PS. My parent choice of doctor was an Indian doctor, and they had a very Australian upbringing. Me, I took the doctor I was allocated, whatever the ethnicity.

The difference is racism

It has nothing to do with PC. Asking a stranger or someone you barely know “where they are from” can and does make that person feel uncomfortable because of racism in this country. Whether that is the intent behind the question or not. Unless you have experienced racism, you can never fully understand. You may sympathise.

Aren’t we all people of colour?

I have been asked this qestion a million times and I happily tell the questioner that I was born and raised in Austria, hence my German accent. I am proud of my heritage and have no issue with people asking me and I also ask people where they are from. If, for example, I ask a black person, my question is not racially motivated, but rather based on my life-long interest in people from around the globe.

I have a pommy accent and grew up there . I’m asked where I come from regularly. If I ask anyone else I preface it by saying I immigrated from London and isn’t it great we can all enjoy being in Australia, then ask the question. Been doing it for years and never given offence that I’ve detected.

My father was Asian, mother Australian, me full-on Aussie accent. So with that lens I ask what’s wrong with asking someone of colour where they’re from. We naturally ask that question when we hear the slightest accent on a person not of colour. If I speak to a person of colour (with an accent) isn’t it natural and respectful to want to know which country they’re from. And from that you might gain an insight into their cultural background. From my experience I see Poms and New Zealanders get questioned about where they’re from more than I do. For people with the right intent I think accents are the natural door to that question not colour. The outcome of course depends on the attitudes of the asker AND the person who answers.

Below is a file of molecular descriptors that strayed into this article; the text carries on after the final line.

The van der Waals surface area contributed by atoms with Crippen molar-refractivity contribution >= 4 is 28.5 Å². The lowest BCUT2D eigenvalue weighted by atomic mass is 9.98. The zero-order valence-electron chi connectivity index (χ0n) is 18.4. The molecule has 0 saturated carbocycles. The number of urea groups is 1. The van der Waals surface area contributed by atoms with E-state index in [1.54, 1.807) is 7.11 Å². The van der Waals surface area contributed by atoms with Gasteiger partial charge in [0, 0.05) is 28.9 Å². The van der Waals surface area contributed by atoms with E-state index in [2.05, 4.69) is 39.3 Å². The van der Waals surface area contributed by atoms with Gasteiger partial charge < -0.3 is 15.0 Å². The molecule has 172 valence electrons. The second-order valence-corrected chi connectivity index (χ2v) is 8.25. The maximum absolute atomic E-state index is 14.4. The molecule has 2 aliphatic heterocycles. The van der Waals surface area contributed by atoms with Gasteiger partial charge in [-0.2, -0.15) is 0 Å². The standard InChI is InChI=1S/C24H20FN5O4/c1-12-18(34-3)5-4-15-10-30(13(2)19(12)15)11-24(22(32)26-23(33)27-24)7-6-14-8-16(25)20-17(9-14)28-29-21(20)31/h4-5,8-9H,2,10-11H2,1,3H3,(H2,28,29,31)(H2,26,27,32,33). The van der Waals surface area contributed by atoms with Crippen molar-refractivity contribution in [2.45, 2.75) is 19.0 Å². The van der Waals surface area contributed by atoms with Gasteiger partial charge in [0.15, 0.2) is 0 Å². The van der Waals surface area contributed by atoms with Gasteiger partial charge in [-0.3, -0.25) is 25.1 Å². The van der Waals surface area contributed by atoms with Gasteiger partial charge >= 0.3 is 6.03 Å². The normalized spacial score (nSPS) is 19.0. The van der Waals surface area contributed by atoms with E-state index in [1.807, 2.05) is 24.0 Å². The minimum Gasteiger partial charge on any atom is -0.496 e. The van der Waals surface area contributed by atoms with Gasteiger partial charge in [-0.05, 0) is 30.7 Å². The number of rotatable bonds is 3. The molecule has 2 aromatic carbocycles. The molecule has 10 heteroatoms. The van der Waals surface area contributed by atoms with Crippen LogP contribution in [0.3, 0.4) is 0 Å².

Aren’t we all people of colour?

Isn’t it racist to call some people of certain colour “people of colour” and others not?

Capital Retro8:13 am 17 Jan 22

Only if you are white.

As a white Australian born woman, that is exactly how I satisfy my curiosity. I ask the person what is their cultural background. There is so much we can learn if we are tactful. I don’t give a toss if they are black, brown, white, pink, green or yellow. Treat me right and I’ll treat you right.

I believe there is a way to tactfully ask this question but I tend to avoid it because many people are (understandably) sensitive about it.

Sometimes I can’t put my finger on where someone or their family are from (particularly if they’re mixed race). And so I may sometimes indirectly approach the subject.

I almost always ask. But, I begin with the point that we are a nation of immigrants – including the coories and the murries who arrived as much as 70,000 yrs ago.
I am getting sick to death of the way PC-ness is being imposed on all human interactions. I grew up in a family that had aboriginal, TSI, Indian, SE Asian, and African friends. We are all just folks!